Third, love doesn’t envy, 1 Corinthians 13:4. I’ve must say it again, in this world we are taught to be covetous and envious. Advertisers entice us to desire and purchase all kinds of things. They train us to look at the good things other people have and be anxious to get them. Commercials teach us to be envious enough of other people to go out and get what they have so that we can turn things around and get other people to envy us! Next time you are watching television see if you notice how the commercials play to our lower, sinful, natural, fleshly natures of coveting and envy. I amazed, but I have actually seen commercials role model people coveting and envying directly, and then telling us that we should feel these same ways, and that it’s ok and good to feel this way! I’ve seen lots of commercials where the guy comes out of his house to get the morning paper and looks over at his neighbor’s house and sees something he wishes he had and desires it (covetousness) and is jealous when his neighbor uses it (envy). The commercial is trying to get us to feel this way so we by their product! But God calls us to be totally opposite this. A loving person doesn’t envy another person. If my neighbor has something nice I must be happy for him (if it’s something good), and content with what God has given me. If my neighbor gets a new car, good for him, that doesn’t mean that I need to get a new car or should start desiring a new car. I need to learn to thank God for what I have and thank God for how it meets my needs, period. Now if my car breaks down or stops meeting my transportation needs, then I can start looking for something better. I’ve seen another bumper sticker that reads, “Please run into my car, I need a new one.” That’s not allowed as a Christian. God teaches us to love by being content, to not envy.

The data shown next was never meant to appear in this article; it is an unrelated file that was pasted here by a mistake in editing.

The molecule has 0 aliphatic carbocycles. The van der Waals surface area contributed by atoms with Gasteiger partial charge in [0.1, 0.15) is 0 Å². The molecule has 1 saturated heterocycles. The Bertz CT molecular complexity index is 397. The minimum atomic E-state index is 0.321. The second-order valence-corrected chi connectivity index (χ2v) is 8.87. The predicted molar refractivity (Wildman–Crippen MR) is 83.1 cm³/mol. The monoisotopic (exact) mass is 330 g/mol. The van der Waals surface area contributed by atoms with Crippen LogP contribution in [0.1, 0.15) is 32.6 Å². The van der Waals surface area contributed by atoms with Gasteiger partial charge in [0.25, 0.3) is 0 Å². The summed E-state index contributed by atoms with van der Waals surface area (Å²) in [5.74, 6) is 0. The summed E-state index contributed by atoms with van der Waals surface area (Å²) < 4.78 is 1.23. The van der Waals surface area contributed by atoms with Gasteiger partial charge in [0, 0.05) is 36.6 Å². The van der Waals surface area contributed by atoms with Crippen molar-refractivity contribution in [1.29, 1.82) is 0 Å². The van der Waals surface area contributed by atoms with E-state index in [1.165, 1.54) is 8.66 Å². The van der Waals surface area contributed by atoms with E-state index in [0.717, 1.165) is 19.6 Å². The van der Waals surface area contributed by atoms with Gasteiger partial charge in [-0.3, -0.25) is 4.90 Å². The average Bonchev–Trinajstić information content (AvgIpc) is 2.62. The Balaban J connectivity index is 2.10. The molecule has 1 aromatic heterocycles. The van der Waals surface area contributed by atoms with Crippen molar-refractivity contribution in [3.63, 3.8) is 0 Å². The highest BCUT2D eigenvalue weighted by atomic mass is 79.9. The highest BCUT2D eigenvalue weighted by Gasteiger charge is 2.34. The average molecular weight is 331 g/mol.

Fourth, love doesn’t boast, 1 Corinthians 13:4. We also live in a vain world. Again, our society teaches us to boast and brag. I just read about the Dean of Admission to the famous engineering school MIT who was caught lying on her resume from 30 years ago. She claimed that she graduated from such and such a school, but really didn’t. She was boasting about something she really didn’t even accomplish. But it all comes from a society that promotes self-exaltation. Burger King tells people on its commercial to “Have it your way.” Another commercial sells shampoo that’s expensive with the celebrity saying, “I buy this expensive shampoo because I’m worth it.” Vanity, boasting, bragging, it’s all pushed in our culture today. And naturally that tempts us to join in. But God teaches us to be the very opposite. A loving person doesn’t go around tooting their own horn. Do you toot your own horn a lot? Do you boast and brag about what you did, what you are doing, or how important you are? That’s not loving. The epitome of this kind of stuff is the celebrity interview. This is the epitome of the it’s-all-about-me mentality. That’s self-love, not God’s kind of love. Love does not boast. Love doesn’t exalt self. Love actually thinks about other people too. “Love the Lord your God with all your heart, mind, soul and strength; and love your neighbor as you love yourself,” says Jesus. If you do that you won’t boast about yourself.